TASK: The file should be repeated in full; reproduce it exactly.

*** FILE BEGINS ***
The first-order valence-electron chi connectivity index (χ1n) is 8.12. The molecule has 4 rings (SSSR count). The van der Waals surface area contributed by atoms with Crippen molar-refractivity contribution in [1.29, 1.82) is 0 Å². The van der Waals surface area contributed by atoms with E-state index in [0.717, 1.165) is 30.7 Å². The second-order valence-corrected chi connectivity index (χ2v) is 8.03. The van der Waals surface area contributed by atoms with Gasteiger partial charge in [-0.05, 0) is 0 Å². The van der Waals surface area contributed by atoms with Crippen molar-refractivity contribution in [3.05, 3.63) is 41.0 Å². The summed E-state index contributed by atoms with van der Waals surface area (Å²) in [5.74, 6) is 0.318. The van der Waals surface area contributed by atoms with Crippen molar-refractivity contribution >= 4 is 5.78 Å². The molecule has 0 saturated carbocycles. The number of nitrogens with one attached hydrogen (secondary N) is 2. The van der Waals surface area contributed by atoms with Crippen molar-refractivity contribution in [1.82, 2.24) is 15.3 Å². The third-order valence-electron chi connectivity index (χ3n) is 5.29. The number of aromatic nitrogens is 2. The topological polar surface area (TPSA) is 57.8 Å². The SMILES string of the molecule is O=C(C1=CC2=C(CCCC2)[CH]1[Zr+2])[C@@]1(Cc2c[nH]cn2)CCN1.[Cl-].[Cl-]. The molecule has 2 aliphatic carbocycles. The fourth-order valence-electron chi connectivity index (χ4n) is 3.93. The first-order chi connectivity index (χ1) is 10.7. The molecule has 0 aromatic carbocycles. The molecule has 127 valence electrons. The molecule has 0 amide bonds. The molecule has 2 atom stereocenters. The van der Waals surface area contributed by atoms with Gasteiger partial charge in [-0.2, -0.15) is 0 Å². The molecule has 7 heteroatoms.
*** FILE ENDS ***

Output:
The first-order valence-electron chi connectivity index (χ1n) is 8.12. The molecule has 4 rings (SSSR count). The van der Waals surface area contributed by atoms with Crippen molar-refractivity contribution in [1.29, 1.82) is 0 Å². The van der Waals surface area contributed by atoms with E-state index in [0.717, 1.165) is 30.7 Å². The second-order valence-corrected chi connectivity index (χ2v) is 8.03. The van der Waals surface area contributed by atoms with Gasteiger partial charge in [-0.05, 0) is 0 Å². The van der Waals surface area contributed by atoms with Crippen molar-refractivity contribution in [3.05, 3.63) is 41.0 Å². The summed E-state index contributed by atoms with van der Waals surface area (Å²) in [5.74, 6) is 0.318. The van der Waals surface area contributed by atoms with Crippen molar-refractivity contribution >= 4 is 5.78 Å². The molecule has 0 saturated carbocycles. The number of nitrogens with one attached hydrogen (secondary N) is 2. The van der Waals surface area contributed by atoms with Crippen molar-refractivity contribution in [1.82, 2.24) is 15.3 Å². The third-order valence-electron chi connectivity index (χ3n) is 5.29. The number of aromatic nitrogens is 2. The topological polar surface area (TPSA) is 57.8 Å². The SMILES string of the molecule is O=C(C1=CC2=C(CCCC2)[CH]1[Zr+2])[C@@]1(Cc2c[nH]cn2)CCN1.[Cl-].[Cl-]. The molecule has 2 aliphatic carbocycles. The fourth-order valence-electron chi connectivity index (χ4n) is 3.93. The first-order chi connectivity index (χ1) is 10.7. The molecule has 0 aromatic carbocycles. The molecule has 127 valence electrons. The molecule has 0 amide bonds. The molecule has 2 atom stereocenters. The van der Waals surface area contributed by atoms with Gasteiger partial charge in [-0.2, -0.15) is 0 Å². The molecule has 7 heteroatoms.